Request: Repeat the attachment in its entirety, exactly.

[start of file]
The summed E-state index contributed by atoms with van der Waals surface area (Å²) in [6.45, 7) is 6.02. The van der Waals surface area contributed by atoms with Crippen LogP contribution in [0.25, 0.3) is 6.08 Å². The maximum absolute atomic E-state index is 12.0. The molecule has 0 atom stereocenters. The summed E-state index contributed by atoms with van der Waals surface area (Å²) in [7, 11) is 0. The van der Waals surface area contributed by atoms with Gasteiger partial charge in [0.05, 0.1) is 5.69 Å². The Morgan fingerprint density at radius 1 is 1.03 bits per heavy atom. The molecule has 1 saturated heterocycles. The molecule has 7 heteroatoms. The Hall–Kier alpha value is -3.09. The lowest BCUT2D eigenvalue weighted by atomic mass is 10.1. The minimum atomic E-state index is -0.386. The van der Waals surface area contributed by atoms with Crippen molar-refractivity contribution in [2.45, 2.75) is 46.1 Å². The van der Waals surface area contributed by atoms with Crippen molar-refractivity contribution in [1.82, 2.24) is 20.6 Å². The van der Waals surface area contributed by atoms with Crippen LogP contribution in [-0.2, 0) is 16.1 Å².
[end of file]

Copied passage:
The summed E-state index contributed by atoms with van der Waals surface area (Å²) in [6.45, 7) is 6.02. The van der Waals surface area contributed by atoms with Crippen LogP contribution in [0.25, 0.3) is 6.08 Å². The maximum absolute atomic E-state index is 12.0. The molecule has 0 atom stereocenters. The summed E-state index contributed by atoms with van der Waals surface area (Å²) in [7, 11) is 0. The van der Waals surface area contributed by atoms with Gasteiger partial charge in [0.05, 0.1) is 5.69 Å². The Morgan fingerprint density at radius 1 is 1.03 bits per heavy atom. The molecule has 1 saturated heterocycles. The molecule has 7 heteroatoms. The Hall–Kier alpha value is -3.09. The lowest BCUT2D eigenvalue weighted by atomic mass is 10.1. The minimum atomic E-state index is -0.386. The van der Waals surface area contributed by atoms with Crippen molar-refractivity contribution in [2.45, 2.75) is 46.1 Å². The van der Waals surface area contributed by atoms with Crippen molar-refractivity contribution in [1.82, 2.24) is 20.6 Å². The van der Waals surface area contributed by atoms with Crippen LogP contribution in [-0.2, 0) is 16.1 Å².